Coming off a breakout 2022 season in which Kyle Wright threw himself into the big league spotlight with a nearly 3 fWAR season, expectations were high for the talented righty. He figured to slot in next to Max Fried, Spencer Strider and Charlie Morton atop the Braves’ rotation, giving the club one of the better units in the league. Quite unfortunately, however, a troublesome shoulder kept Kyle out for most of 2023 — and will probably cost him all of 2024, too.
In the midst of a from-the-ground-up rebuild, the Braves took Wright out of Vanderbilt with the fifth overall pick in the 2017 MLB Draft. He spent much of 2018-2021 bouncing between the big league club and the minors, pitching horribly in his first 70 major league innings. Then the 2022 breakout happened.
What were the expectations?
Coming off the aforementioned breakout 2022 season, the hope was that Wright would be able to build on the strides he made and continue to establish himself as one of the better starters in the National League. For a player who had bounced back and forth between Atlanta and Gwinnett for the better part of two seasons prior, the Braves had to feel optimistic following his 2022 breakout. Even the least-sanguine projections that figured 2022 was a blip still saw him as a #4 starter type, and as he had already shown, there was a distinct capability to pull off a #2 starter season again.
Due to the shoulder injury, Wright appeared in just seven big league games while also spending time rehabbing in the minors. It was reported that he received an injection in his throwing shoulder in January with the hope it would correct whatever he had going on, but, clearly, the injection was not enough.
Wright was delayed in the spring and never looked comfortable in his handful of starts early in the season before ultimately departing a game in Miami after two-plus innings on April 27. He spent the next three months on the Inured List before beginning a lengthy rehab stint. He actually didn’t pitch too poorly in those five starts, with a 130 ERA- but a 103 FIP- and 94 xFIP-, but it was nowhere near his aggregate 78/91/83 line from 2022, and he was averaging just over four innings a start in the first four starts that he didn’t leave due to injury.
Wright returned to Atlanta in September and seemed to be on the right path (197 ERA-, 174 FIP-, but a 91 xFIP-) while working in a hybrid starter/reliever role, but it was announced just before the postseason he would need surgery on his shoulder and miss all of 2024.
In aggregate, Wright posted 0.0 fWAR in 2023 across 31 innings, with a 157/120/93 line. He clearly carried over some of the pitching gains he made in 2022, but the health and results weren’t there.
What went right?
Very little. From the delayed start in Spring Training to missing most of the regular season to undergoing surgery, it was a lost year for the 28-year-old righty. For the remarkable strides that have been made with the recovery process for elbow injuries, shoulder injuries are pretty terrifying. If you’re looking for something positive, it’s that Wright didn’t pitch all that poorly on a K/BB basis, despite apparently never really being healthy. If not for a HR/FB ratio approaching 30 percent, his 31 innings would’ve provided an okay chunk of value to the Braves.
On April 16, Wright had a nice start against the Royals, going 5 2⁄3 innings with a 6/3 K/BB ratio. The only runs charged to him came on a double play ball and a groundball single after he left the game. After a poor 2023 debut, that game suggested, however briefly, that Wright might be back and relatively healthy, but things didn’t work out that way. He showed flashes of brilliance here and there, like this plate-splitting curve that got him out of a jam against the Astros, but overall it was a rough season for the right-hander:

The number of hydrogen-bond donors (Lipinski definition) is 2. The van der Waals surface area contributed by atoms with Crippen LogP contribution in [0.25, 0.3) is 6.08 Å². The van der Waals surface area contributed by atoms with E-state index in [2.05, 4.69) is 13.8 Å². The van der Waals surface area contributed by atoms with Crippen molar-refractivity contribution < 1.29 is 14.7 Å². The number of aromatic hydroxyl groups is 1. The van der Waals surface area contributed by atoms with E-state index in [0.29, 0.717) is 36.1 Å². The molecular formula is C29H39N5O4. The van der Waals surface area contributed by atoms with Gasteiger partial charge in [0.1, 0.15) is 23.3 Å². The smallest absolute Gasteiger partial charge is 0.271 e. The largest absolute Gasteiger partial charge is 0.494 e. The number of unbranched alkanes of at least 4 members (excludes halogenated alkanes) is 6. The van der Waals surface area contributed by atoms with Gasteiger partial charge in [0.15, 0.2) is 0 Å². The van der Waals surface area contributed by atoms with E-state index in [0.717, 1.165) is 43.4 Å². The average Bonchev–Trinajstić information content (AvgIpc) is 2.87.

What went wrong?
Basically everything. The hope is Wright will make a full recovery and return to major league action better than ever in 2025, but there is a long (and steep) hill to climb. The prognosis after major shoulder injuries to pitching arms is rough, and the Braves apparently felt so pessimistic about Wright that they dealt him to the Royals for Jackson Kowar, an arbitration-eligible former prospect that hasn’t really had any success in the majors, on November 17.
There were a number of brutal moments in Wright’s season, beyond just the general dejection around a lost season. There was Rick Kranitz getting heated and walking off the mound before Wright was ultimately pulled from his start and placed on the Injured List (earlier in the game, Wright ostensibly told Kranitz he was fine to continue during a different mound visit, which turned out not to be the case):
Kyle Wright is exiting this game early after a mound visit from Brian Snitker, Rick Kranitz and a Braves trainer. pic.twitter.com/PJ7o1t1byF— Bally Sports: Braves (@BravesOnBally) May 3, 2023
There was Wright’s return to the mound on September 11, where he allowed four runs and retired just three of the nine batters he faced in the first inning, and only lasted for nine total outs while managing just a 3/2 K/BB ratio. And there was just mundane stuff like getting bashed by Yordan Alvarez when facing him for a third time in a game — something made sillier by the fact that A) the Braves had a 1-0 lead at the time and B) Wright was then left in to give up a second two-run homer in the same inning:
Wright will spend the year rehabbing and rebuilding strength in his shoulder. The club announced he will miss the entire 2024 season in early October, which seems highly likely at this point. Let’s all hope the best is yet to come for his sake, though at this point it won’t really matter to the Braves, who cut bait, either way.